About the study
Neurosurgeons on our team recently performed a retrospective case-control study of 50 patients with cerebral ventriculomegaly (VM) diagnosed based on fetal MRI findings and managed in the postnatal period at our hospital between 2008 and 2014 to determine if analysis of fetal MRI and machine learning techniques could be used to predict the need for postnatal cerebrospinal fluid (CSF) diversion in patients with VM.
Multiple imaging features were extracted from fetal MRI and input into a machine learning algorithm that correctly classified postnatal CSF diversion status with 82% accuracy. In an independent replication cohort study, the model achieved 91% accuracy.
About the findings
These findings suggest that image analysis and machine learning techniques can be applied to fetal MRI to predict the need for postnatal CSF diversion in patients with VM with high accuracy and generalizability.
A significant strength of the computational approach is the ability to simultaneously assess multiple imaging features, most of which are not appreciable by visual inspection alone. Rather than examining a single imaging feature at a time, several types of measurements were incorporated into the model, including linear measures, area, volume and morphologic features. Integration of patterns of ventricle size, shape and configuration more fully characterized VM and the development of postnatal hydrocephalus (HC) compared with any single imaging feature.
Figure 1: Multiple imaging features were collected from the fetal MRI and input into a machine learning algorithm to predict which patients would need future surgery after birth.
Application in clinical setting and beyond
The image-based predictive model has several clinical applications. Counseling in the prenatal setting is challenging in VM, and the model can assist clinicians in providing families with prognostic information related to the anticipated need for CSF diversion in the postnatal period. After birth, patients diagnosed in utero with VM are monitored closely in the NICU for HC, including signs of increased intracranial pressure, such as lethargy, vomiting, apnea, upgaze paresis, bulging fontanelle, increasing head circumference and splayed cranial sutures. Patients deemed to have high risk by the model would warrant closer and possibly an extended duration of monitoring before leaving the hospital, whereas the inpatient observation period may be shortened in low-risk patients.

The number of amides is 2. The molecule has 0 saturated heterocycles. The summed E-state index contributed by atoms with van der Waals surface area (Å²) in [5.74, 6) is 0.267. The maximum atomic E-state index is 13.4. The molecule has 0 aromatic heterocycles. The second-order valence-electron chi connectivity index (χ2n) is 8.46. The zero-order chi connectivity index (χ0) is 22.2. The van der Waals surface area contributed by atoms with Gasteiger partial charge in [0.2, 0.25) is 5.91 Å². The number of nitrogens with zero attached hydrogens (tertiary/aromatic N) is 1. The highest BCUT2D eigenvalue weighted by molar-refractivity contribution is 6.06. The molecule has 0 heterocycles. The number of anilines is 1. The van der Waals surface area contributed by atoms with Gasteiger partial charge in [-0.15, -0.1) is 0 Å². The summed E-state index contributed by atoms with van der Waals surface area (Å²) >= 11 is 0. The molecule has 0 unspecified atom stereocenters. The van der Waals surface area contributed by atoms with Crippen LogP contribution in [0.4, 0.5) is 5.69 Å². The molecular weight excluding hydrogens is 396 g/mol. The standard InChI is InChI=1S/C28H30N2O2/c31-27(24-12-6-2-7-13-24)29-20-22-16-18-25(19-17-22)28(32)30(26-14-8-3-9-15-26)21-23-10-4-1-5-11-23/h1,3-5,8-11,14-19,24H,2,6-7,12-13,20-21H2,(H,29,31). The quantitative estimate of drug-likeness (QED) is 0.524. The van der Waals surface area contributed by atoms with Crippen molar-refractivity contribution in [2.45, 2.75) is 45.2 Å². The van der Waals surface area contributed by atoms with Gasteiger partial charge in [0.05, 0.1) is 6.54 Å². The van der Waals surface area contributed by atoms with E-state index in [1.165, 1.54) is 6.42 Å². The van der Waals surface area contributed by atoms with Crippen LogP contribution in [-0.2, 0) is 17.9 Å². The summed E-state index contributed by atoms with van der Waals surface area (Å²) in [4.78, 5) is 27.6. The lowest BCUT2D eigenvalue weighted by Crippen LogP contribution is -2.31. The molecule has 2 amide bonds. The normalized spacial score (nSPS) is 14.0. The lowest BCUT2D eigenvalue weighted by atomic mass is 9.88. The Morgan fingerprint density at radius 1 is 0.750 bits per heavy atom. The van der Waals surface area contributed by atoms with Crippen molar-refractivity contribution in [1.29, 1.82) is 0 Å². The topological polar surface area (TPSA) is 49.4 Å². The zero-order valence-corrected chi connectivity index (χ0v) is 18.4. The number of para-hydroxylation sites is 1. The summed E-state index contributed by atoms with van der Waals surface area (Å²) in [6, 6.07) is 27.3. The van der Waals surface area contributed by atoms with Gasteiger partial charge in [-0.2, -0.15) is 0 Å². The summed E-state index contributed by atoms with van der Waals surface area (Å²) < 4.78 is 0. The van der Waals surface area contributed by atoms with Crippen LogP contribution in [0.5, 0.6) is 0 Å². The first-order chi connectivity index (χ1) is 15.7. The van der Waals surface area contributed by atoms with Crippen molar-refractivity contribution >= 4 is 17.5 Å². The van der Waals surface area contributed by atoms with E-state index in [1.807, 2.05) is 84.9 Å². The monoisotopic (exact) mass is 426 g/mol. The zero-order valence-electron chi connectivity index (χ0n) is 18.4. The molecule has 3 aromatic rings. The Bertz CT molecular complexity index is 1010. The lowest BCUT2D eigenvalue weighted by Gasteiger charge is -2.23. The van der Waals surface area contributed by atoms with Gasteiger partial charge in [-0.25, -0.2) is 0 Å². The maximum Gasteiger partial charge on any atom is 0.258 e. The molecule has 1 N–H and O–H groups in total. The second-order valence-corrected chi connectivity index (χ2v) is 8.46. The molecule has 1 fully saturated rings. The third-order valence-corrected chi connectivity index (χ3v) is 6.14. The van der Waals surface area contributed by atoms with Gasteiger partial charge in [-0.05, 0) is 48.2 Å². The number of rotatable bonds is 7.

Figure 2: These pictures show the spread of the top imaging features for each patient, where each vertical bar represents a patient and each horizontal bar represents an imaging feature.
We envision this model to be used as a guide or supplementary clinical tool in addition to clinical judgment and monitoring of the severity and rate of increase of VM in the postnatal period. Furthermore, as fetal surgery techniques continue to advance, a noninvasive predictive model may aid in patient selection for future clinical trials to assess in utero CSF diversion. In addition to clinical benefit, the application of image analysis and machine learning techniques to create the model yielded novel imaging features associated with postnatal CSF diversion, which in turn provide further insight into the pathophysiologic features of VM.
Figure 3: These graphs show the performance of the model in samples of patients from two different institutions. For comparison purposes, the diagonal line shows model performance equivalent to flipping a coin to determine the outcome for each patient.
Work is currently underway to incorporate the fetal MRI-based predictive model into user-friendly software, and future studies will investigate the integration of the software into clinical workflow and prospectively assess model accuracy.
Pisapia JM, Akbari H, Rozycki M, Goldstein H, Bakas S, Rathore S, Moldenhauer JS, Storm PB, Zarnow DM, Anderson RCE, Heuer GG, Davatzikos C. Use of fetal magnetic resonance imaging analysis and machine learning to predict the need for postnatal cerebrospinal fluid diversion in fetal ventriculomegaly. JAMA Pediatr. 2018;172(2):128-135.
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